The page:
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Following the tragedy in the streets: What is amniotic fluid embolism? - Walla! health

2021-06-01T14:20:48.980Z

Amniotic fluid embolism is a life-threatening and unexpected complication that can affect both the mother and the baby. Although these are rare cases, it is important to be aware of the alarming phenomenon. Here are all the details >>>



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Following the tragedy in the streets: What is amniotic fluid embolism?

Kaplan Hospital in Rehovot still does not know what caused the death of Moran Malkei Nevo in the 38th week of her pregnancy, but it is estimated that it is amniotic fluid embolism - a rare, life-threatening and unexpected complication

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  • Amniotic fluid embolism

Dr. Idan Goren

Saturday, 29 May 2021, 18:45 Updated: 19:16

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A very rare but deadly complication (Photo: surfers photos)

Moran Malki Nevo, a 38-year-old midwife from Rehovot, died last night (Saturday) after undergoing a caesarean section, during which her newborn also died.

The cause of death is not known for sure, but Kaplan Hospital in Rehovot estimates that it is an amniotic fluid embolism.



Amniotic fluid embolism is a life-threatening and unexpected complication that can affect both the mother and the baby.

It is characterized by a rapid multi-systemic collapse of the mother, and sometimes of the fetus, as a result of an allergy-like reaction to amniotic fluid entering the mother's bloodstream.

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This is a very rare but fatal complication.

The mortality rate of mothers as a result of amniotic fluid embolism is estimated at about 40 percent, and the mortality rate of the fetus reaches 65 percent.

It should be noted that death of mother and fetus is very rare.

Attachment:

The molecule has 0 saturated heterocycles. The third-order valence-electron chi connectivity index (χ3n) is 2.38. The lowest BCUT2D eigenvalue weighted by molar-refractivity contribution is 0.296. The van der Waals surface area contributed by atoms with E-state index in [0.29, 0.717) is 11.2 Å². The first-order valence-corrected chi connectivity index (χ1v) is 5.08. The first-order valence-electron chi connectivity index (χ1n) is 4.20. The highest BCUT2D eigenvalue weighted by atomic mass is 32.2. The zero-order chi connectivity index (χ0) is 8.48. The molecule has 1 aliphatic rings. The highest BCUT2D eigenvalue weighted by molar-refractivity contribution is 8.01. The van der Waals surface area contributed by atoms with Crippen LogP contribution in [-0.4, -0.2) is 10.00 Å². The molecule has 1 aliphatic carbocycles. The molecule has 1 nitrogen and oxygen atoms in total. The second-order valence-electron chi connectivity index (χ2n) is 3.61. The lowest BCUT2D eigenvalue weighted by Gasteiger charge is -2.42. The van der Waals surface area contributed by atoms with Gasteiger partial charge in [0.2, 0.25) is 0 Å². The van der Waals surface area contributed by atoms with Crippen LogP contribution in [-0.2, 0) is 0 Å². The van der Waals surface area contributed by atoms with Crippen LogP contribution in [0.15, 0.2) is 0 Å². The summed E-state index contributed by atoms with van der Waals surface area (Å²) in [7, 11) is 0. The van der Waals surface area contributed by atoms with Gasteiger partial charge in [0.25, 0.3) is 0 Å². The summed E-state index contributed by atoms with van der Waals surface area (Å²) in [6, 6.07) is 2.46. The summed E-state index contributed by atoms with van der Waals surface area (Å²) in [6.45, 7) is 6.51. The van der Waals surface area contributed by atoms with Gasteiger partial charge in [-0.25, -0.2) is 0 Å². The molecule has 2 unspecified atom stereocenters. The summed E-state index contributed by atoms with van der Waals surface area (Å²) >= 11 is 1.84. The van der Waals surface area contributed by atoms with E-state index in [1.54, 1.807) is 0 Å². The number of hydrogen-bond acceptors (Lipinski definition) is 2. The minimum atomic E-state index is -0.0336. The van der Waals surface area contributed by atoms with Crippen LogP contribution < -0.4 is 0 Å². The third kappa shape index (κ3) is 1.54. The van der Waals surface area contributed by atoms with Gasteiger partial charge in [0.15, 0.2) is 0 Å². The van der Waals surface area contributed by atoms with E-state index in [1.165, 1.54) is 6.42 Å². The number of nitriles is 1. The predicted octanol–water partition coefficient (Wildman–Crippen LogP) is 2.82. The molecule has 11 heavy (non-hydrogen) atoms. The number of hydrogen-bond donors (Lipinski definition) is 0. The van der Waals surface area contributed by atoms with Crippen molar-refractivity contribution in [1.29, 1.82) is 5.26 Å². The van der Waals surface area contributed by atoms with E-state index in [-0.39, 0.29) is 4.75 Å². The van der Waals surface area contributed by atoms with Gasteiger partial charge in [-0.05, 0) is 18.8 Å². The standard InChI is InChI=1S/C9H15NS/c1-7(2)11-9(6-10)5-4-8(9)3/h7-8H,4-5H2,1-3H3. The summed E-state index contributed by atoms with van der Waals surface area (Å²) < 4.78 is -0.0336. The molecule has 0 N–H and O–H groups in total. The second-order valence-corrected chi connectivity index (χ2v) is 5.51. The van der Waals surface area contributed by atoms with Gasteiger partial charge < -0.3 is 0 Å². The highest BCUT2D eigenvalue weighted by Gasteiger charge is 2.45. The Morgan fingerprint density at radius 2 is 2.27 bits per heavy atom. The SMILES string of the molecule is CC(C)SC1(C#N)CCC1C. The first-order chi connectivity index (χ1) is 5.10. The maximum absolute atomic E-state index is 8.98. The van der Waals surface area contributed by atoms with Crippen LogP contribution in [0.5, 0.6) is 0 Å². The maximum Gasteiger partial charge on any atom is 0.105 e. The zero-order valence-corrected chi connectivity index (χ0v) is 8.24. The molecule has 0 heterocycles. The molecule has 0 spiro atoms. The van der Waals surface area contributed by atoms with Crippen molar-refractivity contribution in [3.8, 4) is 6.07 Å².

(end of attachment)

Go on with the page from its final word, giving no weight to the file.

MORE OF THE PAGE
At what stage of pregnancy may amniotic fluid embolism develop?

Amniotic fluid embolism may occur during pregnancy, usually before or shortly after birth.

It has been reported both in vaginal births and after caesarean sections.

Despite being rare, there are also reports of amniotic fluid embolism following abortion or amniocentesis.

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What are the risk factors for amniotic fluid embolism?

1. Cesarean section or instrumental birth (vacuum, forceps)



2. Rapid birth



3. Maternal age over 35



4. Invasive placenta (placenta that penetrates the uterine layers) or placental abruption



5. A woman who has had over 5 births



6. Pregnancy poisoning



7. Rupture Of the uterus



8. Multiple amniotic fluid



9. Multiple pregnancies

How to identify amniotic fluid embolism?

Amniotic fluid embolism develops very suddenly and the initial symptoms are not specific and can manifest as confusion, shortness of breath, nausea, vomiting and chills.

The later stages manifest themselves in loss of consciousness, extensive bleeding along with the formation of blood clots, leading to multi-system failure.



The treatment consists mainly of supportive care for the mother and fetus.

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Source: walla

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